When I encountered this threshold control on the BG5 Channel unit I initially assumed from the panel legend that the scale went from -20dBu to 0dBu — meaning that you would have to turn the control anti-clockwise to lower the threshold and thus increase the compression. In fact, the control is scaled from +20dBu to 0dBu, and you have to turn it clockwise to lower the threshold and increase the compression. With hindsight, the latter makes perfect sense, but I was thrown completely the first time I used it!

The last two controls weren't incorporated in the BG5 channel's incarnation of this design. The first selects a side-chain filter type (low pass, high pass, or wide band), and the second determines the turnover frequency (0.1, 0.25, 0.5, 1.0, 2.5, or 5.0kHz). The final element is a green bar-graph meter to show the gain reduction — no input or output level metering is provided at all. The meter is scaled to show a maximum of 12dB of gain reduction with 1dB increments to 4dB, and 2dB increments thereafter.

In the centre of the unit are two black buttons (with associated red LEDs again) that affect both channels — although the panel layout suggests they relate to the right-hand channel. The first activates the stereo-link mode, which couples the side-chains of both channels to ensure stereo images remain stable during compression or limiting. The second switch is labelled Limiters Off, and this disables the VCAs — a kind of bypass mode, if you like. The fact that this affects both channels simultaneously makes it slightly harder to use this machine as a pair of independent dynamics processors, but in practice I doubt this will be a concern in the applications for which it is likely to be used.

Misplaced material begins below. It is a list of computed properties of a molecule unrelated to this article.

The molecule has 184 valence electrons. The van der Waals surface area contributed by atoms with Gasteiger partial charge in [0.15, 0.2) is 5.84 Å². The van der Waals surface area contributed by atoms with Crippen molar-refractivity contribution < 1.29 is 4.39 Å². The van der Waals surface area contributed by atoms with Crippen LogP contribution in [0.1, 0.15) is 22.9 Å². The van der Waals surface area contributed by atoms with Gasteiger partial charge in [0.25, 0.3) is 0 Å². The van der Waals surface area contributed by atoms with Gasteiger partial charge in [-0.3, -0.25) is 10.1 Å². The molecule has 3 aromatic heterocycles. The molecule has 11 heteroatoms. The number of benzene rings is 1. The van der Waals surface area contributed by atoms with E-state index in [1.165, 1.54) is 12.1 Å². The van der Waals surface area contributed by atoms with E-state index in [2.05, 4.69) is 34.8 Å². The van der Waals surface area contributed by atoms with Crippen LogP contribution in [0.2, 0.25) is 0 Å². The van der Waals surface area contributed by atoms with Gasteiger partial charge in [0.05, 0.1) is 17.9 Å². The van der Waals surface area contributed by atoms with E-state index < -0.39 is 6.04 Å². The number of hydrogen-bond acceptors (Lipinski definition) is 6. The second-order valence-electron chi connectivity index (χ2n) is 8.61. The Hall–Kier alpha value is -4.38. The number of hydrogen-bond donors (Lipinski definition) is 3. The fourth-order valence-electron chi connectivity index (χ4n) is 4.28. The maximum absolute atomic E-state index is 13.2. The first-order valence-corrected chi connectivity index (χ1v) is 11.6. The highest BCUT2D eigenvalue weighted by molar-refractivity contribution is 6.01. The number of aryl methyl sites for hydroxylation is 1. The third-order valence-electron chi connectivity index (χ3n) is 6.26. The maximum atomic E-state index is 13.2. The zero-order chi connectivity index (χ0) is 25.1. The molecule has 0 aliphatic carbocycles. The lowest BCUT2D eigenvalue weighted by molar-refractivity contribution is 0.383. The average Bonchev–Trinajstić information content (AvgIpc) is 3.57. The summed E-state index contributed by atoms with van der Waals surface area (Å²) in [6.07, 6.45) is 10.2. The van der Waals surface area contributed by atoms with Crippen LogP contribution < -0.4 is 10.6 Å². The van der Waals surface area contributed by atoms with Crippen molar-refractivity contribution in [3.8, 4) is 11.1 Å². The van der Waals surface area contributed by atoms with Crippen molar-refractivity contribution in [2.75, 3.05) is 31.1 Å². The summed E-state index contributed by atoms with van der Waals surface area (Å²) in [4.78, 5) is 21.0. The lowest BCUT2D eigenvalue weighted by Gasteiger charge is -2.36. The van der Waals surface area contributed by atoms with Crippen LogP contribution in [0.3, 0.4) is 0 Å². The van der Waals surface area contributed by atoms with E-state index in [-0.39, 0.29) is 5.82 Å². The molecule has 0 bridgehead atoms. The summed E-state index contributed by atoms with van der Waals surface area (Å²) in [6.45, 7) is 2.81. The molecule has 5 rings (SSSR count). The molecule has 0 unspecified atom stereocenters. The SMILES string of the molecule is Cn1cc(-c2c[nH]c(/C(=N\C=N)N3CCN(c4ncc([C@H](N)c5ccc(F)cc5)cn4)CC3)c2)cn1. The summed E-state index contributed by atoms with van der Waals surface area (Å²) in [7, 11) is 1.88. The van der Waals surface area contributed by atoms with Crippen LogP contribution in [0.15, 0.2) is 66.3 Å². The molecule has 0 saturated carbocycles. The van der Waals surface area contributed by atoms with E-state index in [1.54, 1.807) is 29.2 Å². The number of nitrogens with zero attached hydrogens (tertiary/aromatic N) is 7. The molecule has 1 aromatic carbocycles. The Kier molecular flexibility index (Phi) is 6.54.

Down The Garden Path

Since the dynamics section of the BG5 Channel Unit was based closely on the BG4, many of my earlier comments regarding the operational 'quirks' of the BG5's dynamics section apply equally here as well. In particular, the Gain Make Up control is always active, even when the compressor/limiter processing is switched out with the Limiters Off button. This makes it harder than it really should be to assess the appropriateness of the dynamics processing, since the unprocessed signal will be louder than the processed signal.

With its fixed 2:1 ratio and soft-knee characteristic, the compressor is both subtle and transparent, and ideally suited to the gentle control of complex instruments or mixes without it becoming heavy-handed. The simple three-position release-time control seems entirely adequate, with well-chosen options, although I suspect a degree of automatic programme-related adjustment is also going on here.